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SMALL BUSINESS, BIG RETURN It’s not just the larger local companies that are making a big shift in their maternity policies. Covington’s own Scooter Media, a PR and Marketing firm, owned by Shannan Boyer has competitive benefits including amazing maternity and new mom policies. “I just thought about what I wanted when I was pregnant with my kids and what I needed once I had them,” explains Boyer. At Scooter Media they offer a parental leave policy where they offer the primary care giver six weeks of time off, while being paid at half of their salary—which also includes anyone who might be adopting a child. Then there is a six week re-integration program, where employees come back to work for four days a week, but compensated their regular salary. Last year Scooter Media welcomed three new babies to their family of eight employees—which really shed light on the needs of Boyer’s employees and new children. “Over a third of our workforce brought new life into the world last year,” says Boyer. “It was the perfect time for all of us to band together and figure out the needs of our company to stay productive.” Boyer also introduced BYBW (Bring Your Baby to Work) one day a week. They converted a huddle room in their building to a small nursery with a baby bouncy seat, toys, rocker, and a nursing and pump area. “I will tell you everyone at Scooter Media has benefitted from the babies in the workplace, it brightens peoples days to take a break to play and snuggle with a baby,” beams Boyer. “We had our first enrollee graduate the program—he was born in January 2018.” Boyer’s rule is that a baby can stay until the baby “says” they no longer want to be there, which is usually indicative of the child growing out of the space. “I am very conscious of how much it costs to take care of children and my goal is to try to off-set those costs as much as I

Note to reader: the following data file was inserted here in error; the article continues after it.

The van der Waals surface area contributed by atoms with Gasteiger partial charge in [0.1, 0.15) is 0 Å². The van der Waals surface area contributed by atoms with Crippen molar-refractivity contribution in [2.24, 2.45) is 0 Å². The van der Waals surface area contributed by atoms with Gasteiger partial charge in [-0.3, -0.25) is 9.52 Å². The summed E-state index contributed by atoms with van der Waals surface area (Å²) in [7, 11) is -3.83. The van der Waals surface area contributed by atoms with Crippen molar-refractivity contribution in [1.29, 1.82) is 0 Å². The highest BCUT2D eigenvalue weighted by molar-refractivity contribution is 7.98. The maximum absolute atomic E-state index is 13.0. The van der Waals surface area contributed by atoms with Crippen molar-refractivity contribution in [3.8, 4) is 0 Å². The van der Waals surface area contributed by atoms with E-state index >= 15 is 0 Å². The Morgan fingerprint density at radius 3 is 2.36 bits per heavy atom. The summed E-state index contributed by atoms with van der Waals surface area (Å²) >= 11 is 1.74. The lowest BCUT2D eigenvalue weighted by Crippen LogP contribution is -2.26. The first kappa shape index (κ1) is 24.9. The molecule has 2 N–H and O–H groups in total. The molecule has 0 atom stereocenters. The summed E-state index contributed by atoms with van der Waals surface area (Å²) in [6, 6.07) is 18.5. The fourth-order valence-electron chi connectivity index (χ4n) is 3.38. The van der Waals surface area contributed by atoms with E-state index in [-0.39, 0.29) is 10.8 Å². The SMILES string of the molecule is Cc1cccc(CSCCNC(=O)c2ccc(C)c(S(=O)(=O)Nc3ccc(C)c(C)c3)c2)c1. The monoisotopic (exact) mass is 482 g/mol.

PICTURED: Scooter Media owner Shannan Boyer and her employees benefitting from the baby in the office. Photos provided by Boyer.

WORKFORCE 2019 | VOLUME 38 NUMBER 3

GOOD FOR THE BOTTOM LINE can for my employees,” says Boyer. These programs are a reminder that businesses are increasingly focused on trying to train good employees, including those employees who may feel overwhelmed with the prospect of combining a job with parenthood or want to take time off to have children. Businesses aren’t just doing this for the PR or to be kind. They believe it’s in their business interest. Attracting and retaining talent is expensive, so investing in keeping great employees can be good for their PAGE 11

Profile for Northern Kentucky Chamber of Commerce

NKY Business Journal March/April 2019  

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